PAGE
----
Stewart Hicks and Allison Newmeyer of Design With Company have shared with us their project "Character Building," a series of functional, identity-creating objects they designed for a local Independent Media Center situated inside an old former post office building.
A video exploring the IMC Character Building project. (Credits: Stewart Hicks and Allison Newmeyer with Hugh Swiatek, Gaelan Finney-Day and Nick Casaletto)
Project Description from the Designers:
Character Buildings are a series of material and figural investigations for the Independent Media Center (IMC) in Urbana, Illinois. The IMC is a grassroots organization that provides access for the community to various media outlets through its rentable spaces, performance stage, production tools and radio station. The organization purchased the old post office building in 2002 and has called the space home ever since. However, the building does little to convey the attitude and presence of this egalitarian media organization.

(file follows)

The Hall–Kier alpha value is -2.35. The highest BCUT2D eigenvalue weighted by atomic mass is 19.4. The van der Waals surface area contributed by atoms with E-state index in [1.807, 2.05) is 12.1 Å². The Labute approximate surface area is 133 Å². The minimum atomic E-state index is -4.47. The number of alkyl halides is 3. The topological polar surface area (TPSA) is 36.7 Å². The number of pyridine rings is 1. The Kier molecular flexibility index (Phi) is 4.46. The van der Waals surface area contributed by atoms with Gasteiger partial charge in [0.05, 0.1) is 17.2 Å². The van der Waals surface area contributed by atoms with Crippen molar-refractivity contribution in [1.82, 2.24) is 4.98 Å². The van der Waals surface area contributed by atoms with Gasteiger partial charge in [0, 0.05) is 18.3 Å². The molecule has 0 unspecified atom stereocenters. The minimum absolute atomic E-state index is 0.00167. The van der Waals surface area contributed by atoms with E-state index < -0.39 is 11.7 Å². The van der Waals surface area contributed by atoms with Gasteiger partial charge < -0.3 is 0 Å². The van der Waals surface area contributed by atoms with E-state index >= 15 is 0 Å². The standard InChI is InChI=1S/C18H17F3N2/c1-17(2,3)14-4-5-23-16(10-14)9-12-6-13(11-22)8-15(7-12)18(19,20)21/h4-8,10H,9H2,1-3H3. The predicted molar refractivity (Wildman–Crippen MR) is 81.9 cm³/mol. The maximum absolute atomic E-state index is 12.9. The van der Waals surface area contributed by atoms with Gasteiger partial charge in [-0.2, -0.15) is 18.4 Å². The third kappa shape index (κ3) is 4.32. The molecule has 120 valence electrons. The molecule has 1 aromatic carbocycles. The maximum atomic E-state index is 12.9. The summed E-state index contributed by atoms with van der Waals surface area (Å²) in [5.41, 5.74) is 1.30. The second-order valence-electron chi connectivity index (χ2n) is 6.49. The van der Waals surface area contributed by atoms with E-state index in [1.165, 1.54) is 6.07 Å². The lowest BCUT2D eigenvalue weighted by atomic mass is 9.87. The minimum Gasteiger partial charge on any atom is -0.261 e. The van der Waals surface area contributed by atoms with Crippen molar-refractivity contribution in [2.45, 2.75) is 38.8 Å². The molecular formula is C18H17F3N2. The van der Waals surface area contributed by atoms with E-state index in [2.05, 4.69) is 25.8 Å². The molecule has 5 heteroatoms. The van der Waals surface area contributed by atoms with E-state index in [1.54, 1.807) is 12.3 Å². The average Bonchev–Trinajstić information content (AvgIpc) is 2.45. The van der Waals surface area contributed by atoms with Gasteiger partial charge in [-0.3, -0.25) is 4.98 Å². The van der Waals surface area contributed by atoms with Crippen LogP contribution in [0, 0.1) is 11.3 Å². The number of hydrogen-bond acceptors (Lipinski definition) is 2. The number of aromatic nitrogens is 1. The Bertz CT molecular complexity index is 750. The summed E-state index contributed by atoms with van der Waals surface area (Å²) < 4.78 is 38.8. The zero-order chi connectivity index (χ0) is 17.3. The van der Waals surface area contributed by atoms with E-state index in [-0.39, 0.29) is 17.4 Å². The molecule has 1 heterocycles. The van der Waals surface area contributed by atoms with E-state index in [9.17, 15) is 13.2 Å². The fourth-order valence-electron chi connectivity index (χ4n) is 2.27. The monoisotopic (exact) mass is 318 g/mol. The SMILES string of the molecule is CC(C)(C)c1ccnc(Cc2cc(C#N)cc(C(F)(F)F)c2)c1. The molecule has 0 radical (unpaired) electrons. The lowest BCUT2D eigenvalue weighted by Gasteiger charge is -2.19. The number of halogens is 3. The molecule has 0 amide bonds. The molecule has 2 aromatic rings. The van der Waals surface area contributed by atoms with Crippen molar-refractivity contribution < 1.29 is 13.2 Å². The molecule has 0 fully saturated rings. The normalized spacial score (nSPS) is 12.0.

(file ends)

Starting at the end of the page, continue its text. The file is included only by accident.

Character Buildings construct a new, physical identity for the institution within the shell of the former civic building using only minimal intervention into the existing structure. It achieves this through a series of kiosks and other objects that offer functions and “character” to the organization. Each object has a name that preserves their individuality while remaining a coherent cast: Pinup Pam (the community pinup board), Red (the red entry doors), Deskasaur (the receptionist desk), Stampy (the Books 2 Prisoners drop box), Disco (the button mural entrance portal), and Talky (the talk-bubble signage). The characters are placeless yet create a persistent image for the institution within this repurposed old building.
The project is a marriage between ideas cultivated in the academy, volunteer resources, and community needs to produce new and unexpected urban experiences. The IMC is dedicated to the democratization of media and the project embodies their ideals. The objects encourage people to engage with them as a means of “activation.” They were built with donated labor and take on life when filled in with activities and the remnants of human use. Their ‘cool’ forms (in the McLuhan sense) are further activated as people interpret and re-interpret their shapes. The characters encourage multiple associations and narratives, captivating audiences within their story.
Find more photographs in the image gallery below.
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